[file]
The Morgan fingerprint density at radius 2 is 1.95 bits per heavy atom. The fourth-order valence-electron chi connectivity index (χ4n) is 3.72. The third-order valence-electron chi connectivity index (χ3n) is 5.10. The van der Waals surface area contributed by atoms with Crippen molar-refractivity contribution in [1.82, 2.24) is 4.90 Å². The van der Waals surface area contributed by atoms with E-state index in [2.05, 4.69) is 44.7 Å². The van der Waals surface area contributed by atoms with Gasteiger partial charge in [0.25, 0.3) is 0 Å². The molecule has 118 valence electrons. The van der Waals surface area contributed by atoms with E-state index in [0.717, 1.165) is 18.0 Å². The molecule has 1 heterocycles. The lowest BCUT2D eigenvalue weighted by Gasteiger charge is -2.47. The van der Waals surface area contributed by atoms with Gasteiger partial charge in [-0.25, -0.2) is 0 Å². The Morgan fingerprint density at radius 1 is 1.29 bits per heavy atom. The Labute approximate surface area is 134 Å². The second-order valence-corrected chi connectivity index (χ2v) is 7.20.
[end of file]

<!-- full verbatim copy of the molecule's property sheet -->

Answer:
The Morgan fingerprint density at radius 2 is 1.95 bits per heavy atom. The fourth-order valence-electron chi connectivity index (χ4n) is 3.72. The third-order valence-electron chi connectivity index (χ3n) is 5.10. The van der Waals surface area contributed by atoms with Crippen molar-refractivity contribution in [1.82, 2.24) is 4.90 Å². The van der Waals surface area contributed by atoms with E-state index in [2.05, 4.69) is 44.7 Å². The van der Waals surface area contributed by atoms with Gasteiger partial charge in [0.25, 0.3) is 0 Å². The molecule has 118 valence electrons. The van der Waals surface area contributed by atoms with E-state index in [0.717, 1.165) is 18.0 Å². The molecule has 1 heterocycles. The lowest BCUT2D eigenvalue weighted by Gasteiger charge is -2.47. The van der Waals surface area contributed by atoms with Gasteiger partial charge in [-0.25, -0.2) is 0 Å². The Morgan fingerprint density at radius 1 is 1.29 bits per heavy atom. The Labute approximate surface area is 134 Å². The second-order valence-corrected chi connectivity index (χ2v) is 7.20.